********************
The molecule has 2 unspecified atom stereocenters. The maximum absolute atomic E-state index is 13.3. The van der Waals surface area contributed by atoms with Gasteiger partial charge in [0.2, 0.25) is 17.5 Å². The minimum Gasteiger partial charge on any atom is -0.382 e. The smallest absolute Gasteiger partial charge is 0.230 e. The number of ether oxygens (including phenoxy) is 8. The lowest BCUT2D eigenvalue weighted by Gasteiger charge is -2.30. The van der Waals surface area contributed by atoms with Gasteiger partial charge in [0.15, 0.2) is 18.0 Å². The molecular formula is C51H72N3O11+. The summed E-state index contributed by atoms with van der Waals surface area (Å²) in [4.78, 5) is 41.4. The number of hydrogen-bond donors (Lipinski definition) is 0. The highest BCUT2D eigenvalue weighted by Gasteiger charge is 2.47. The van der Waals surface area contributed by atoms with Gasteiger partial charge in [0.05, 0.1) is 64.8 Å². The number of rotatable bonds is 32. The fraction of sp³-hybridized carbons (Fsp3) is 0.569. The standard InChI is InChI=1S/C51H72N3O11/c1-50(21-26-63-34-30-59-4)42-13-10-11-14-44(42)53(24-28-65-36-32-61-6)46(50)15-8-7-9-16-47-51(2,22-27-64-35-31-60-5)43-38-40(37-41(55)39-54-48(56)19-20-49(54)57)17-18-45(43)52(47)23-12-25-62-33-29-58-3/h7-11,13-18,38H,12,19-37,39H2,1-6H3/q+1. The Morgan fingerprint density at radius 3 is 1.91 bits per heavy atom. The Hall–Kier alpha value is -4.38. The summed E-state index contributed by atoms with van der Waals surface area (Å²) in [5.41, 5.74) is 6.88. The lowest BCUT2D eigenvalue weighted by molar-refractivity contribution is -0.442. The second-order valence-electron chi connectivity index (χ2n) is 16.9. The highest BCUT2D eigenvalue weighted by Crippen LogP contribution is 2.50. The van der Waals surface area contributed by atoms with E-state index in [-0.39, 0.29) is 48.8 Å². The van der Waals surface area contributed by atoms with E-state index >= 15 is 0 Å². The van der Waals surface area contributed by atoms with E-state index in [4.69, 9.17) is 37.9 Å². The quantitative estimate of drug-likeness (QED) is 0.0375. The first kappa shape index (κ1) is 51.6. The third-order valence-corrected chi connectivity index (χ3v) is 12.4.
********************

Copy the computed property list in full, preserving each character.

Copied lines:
The molecule has 2 unspecified atom stereocenters. The maximum absolute atomic E-state index is 13.3. The van der Waals surface area contributed by atoms with Gasteiger partial charge in [0.2, 0.25) is 17.5 Å². The minimum Gasteiger partial charge on any atom is -0.382 e. The smallest absolute Gasteiger partial charge is 0.230 e. The number of ether oxygens (including phenoxy) is 8. The lowest BCUT2D eigenvalue weighted by Gasteiger charge is -2.30. The van der Waals surface area contributed by atoms with Gasteiger partial charge in [0.15, 0.2) is 18.0 Å². The molecular formula is C51H72N3O11+. The summed E-state index contributed by atoms with van der Waals surface area (Å²) in [4.78, 5) is 41.4. The number of hydrogen-bond donors (Lipinski definition) is 0. The highest BCUT2D eigenvalue weighted by Gasteiger charge is 2.47. The van der Waals surface area contributed by atoms with Gasteiger partial charge in [0.05, 0.1) is 64.8 Å². The number of rotatable bonds is 32. The fraction of sp³-hybridized carbons (Fsp3) is 0.569. The standard InChI is InChI=1S/C51H72N3O11/c1-50(21-26-63-34-30-59-4)42-13-10-11-14-44(42)53(24-28-65-36-32-61-6)46(50)15-8-7-9-16-47-51(2,22-27-64-35-31-60-5)43-38-40(37-41(55)39-54-48(56)19-20-49(54)57)17-18-45(43)52(47)23-12-25-62-33-29-58-3/h7-11,13-18,38H,12,19-37,39H2,1-6H3/q+1. The Morgan fingerprint density at radius 3 is 1.91 bits per heavy atom. The Hall–Kier alpha value is -4.38. The summed E-state index contributed by atoms with van der Waals surface area (Å²) in [5.41, 5.74) is 6.88. The lowest BCUT2D eigenvalue weighted by molar-refractivity contribution is -0.442. The second-order valence-electron chi connectivity index (χ2n) is 16.9. The highest BCUT2D eigenvalue weighted by Crippen LogP contribution is 2.50. The van der Waals surface area contributed by atoms with E-state index in [-0.39, 0.29) is 48.8 Å². The van der Waals surface area contributed by atoms with E-state index >= 15 is 0 Å². The van der Waals surface area contributed by atoms with E-state index in [4.69, 9.17) is 37.9 Å². The quantitative estimate of drug-likeness (QED) is 0.0375. The first kappa shape index (κ1) is 51.6. The third-order valence-corrected chi connectivity index (χ3v) is 12.4.